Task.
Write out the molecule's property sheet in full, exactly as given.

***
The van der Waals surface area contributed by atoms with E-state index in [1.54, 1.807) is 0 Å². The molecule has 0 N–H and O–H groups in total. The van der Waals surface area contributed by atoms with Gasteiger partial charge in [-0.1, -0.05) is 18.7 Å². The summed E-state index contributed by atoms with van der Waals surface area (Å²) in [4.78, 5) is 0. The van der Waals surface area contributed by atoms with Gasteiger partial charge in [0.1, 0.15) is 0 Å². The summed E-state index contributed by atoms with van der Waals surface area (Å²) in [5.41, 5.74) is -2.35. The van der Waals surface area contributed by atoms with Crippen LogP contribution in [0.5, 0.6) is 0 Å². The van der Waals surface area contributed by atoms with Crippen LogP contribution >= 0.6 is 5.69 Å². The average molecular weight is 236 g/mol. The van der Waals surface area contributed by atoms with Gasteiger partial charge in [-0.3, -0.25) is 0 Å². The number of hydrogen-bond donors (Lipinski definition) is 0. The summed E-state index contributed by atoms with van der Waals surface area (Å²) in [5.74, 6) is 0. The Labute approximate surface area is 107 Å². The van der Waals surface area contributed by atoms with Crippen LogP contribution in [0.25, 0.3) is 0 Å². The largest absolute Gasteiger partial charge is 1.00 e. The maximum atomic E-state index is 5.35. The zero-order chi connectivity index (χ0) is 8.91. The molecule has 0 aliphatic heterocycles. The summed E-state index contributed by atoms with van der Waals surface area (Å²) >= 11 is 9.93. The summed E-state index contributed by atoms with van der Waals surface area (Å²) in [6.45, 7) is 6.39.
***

The van der Waals surface area contributed by atoms with E-state index in [1.54, 1.807) is 0 Å². The molecule has 0 N–H and O–H groups in total. The van der Waals surface area contributed by atoms with Gasteiger partial charge in [-0.1, -0.05) is 18.7 Å². The summed E-state index contributed by atoms with van der Waals surface area (Å²) in [4.78, 5) is 0. The van der Waals surface area contributed by atoms with Gasteiger partial charge in [0.1, 0.15) is 0 Å². The summed E-state index contributed by atoms with van der Waals surface area (Å²) in [5.41, 5.74) is -2.35. The van der Waals surface area contributed by atoms with Crippen LogP contribution in [0.5, 0.6) is 0 Å². The van der Waals surface area contributed by atoms with Crippen LogP contribution >= 0.6 is 5.69 Å². The average molecular weight is 236 g/mol. The van der Waals surface area contributed by atoms with Gasteiger partial charge in [-0.3, -0.25) is 0 Å². The number of hydrogen-bond donors (Lipinski definition) is 0. The summed E-state index contributed by atoms with van der Waals surface area (Å²) in [5.74, 6) is 0. The Labute approximate surface area is 107 Å². The van der Waals surface area contributed by atoms with Crippen LogP contribution in [0.25, 0.3) is 0 Å². The largest absolute Gasteiger partial charge is 1.00 e. The maximum atomic E-state index is 5.35. The zero-order chi connectivity index (χ0) is 8.91. The molecule has 0 aliphatic heterocycles. The summed E-state index contributed by atoms with van der Waals surface area (Å²) >= 11 is 9.93. The summed E-state index contributed by atoms with van der Waals surface area (Å²) in [6.45, 7) is 6.39.